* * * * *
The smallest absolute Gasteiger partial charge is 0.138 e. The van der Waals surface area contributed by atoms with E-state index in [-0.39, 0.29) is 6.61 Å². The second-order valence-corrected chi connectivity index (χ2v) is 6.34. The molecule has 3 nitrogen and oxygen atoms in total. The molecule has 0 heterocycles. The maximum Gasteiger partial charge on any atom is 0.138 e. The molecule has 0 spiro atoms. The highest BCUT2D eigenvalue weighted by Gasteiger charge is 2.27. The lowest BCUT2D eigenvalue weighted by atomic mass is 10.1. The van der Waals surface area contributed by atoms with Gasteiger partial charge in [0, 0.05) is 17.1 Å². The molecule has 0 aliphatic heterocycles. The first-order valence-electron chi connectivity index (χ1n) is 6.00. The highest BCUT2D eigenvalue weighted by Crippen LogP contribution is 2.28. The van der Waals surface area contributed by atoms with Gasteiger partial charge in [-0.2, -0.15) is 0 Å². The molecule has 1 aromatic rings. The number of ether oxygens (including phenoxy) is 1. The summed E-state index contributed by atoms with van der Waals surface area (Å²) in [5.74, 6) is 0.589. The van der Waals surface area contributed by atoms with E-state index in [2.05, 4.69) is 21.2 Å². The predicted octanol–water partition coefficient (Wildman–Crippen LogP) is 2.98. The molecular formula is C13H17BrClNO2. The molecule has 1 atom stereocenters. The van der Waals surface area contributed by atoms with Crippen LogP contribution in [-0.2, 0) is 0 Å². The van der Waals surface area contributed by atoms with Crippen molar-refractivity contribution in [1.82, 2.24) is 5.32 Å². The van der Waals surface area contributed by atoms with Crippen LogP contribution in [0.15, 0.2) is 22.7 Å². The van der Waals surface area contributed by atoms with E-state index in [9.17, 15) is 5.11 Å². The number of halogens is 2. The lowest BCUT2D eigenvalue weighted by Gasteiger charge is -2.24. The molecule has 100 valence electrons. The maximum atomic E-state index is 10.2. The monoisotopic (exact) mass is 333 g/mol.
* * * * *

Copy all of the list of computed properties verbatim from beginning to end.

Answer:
The smallest absolute Gasteiger partial charge is 0.138 e. The van der Waals surface area contributed by atoms with E-state index in [-0.39, 0.29) is 6.61 Å². The second-order valence-corrected chi connectivity index (χ2v) is 6.34. The molecule has 3 nitrogen and oxygen atoms in total. The molecule has 0 heterocycles. The maximum Gasteiger partial charge on any atom is 0.138 e. The molecule has 0 spiro atoms. The highest BCUT2D eigenvalue weighted by Gasteiger charge is 2.27. The lowest BCUT2D eigenvalue weighted by atomic mass is 10.1. The van der Waals surface area contributed by atoms with Gasteiger partial charge in [0, 0.05) is 17.1 Å². The molecule has 0 aliphatic heterocycles. The first-order valence-electron chi connectivity index (χ1n) is 6.00. The highest BCUT2D eigenvalue weighted by Crippen LogP contribution is 2.28. The van der Waals surface area contributed by atoms with Gasteiger partial charge in [-0.2, -0.15) is 0 Å². The molecule has 1 aromatic rings. The number of ether oxygens (including phenoxy) is 1. The summed E-state index contributed by atoms with van der Waals surface area (Å²) in [5.74, 6) is 0.589. The van der Waals surface area contributed by atoms with E-state index in [2.05, 4.69) is 21.2 Å². The predicted octanol–water partition coefficient (Wildman–Crippen LogP) is 2.98. The molecular formula is C13H17BrClNO2. The molecule has 1 atom stereocenters. The van der Waals surface area contributed by atoms with Crippen LogP contribution in [-0.2, 0) is 0 Å². The van der Waals surface area contributed by atoms with Crippen molar-refractivity contribution in [1.82, 2.24) is 5.32 Å². The van der Waals surface area contributed by atoms with Crippen LogP contribution in [0.15, 0.2) is 22.7 Å². The van der Waals surface area contributed by atoms with E-state index in [9.17, 15) is 5.11 Å². The number of halogens is 2. The lowest BCUT2D eigenvalue weighted by Gasteiger charge is -2.24. The molecule has 100 valence electrons. The maximum atomic E-state index is 10.2. The monoisotopic (exact) mass is 333 g/mol.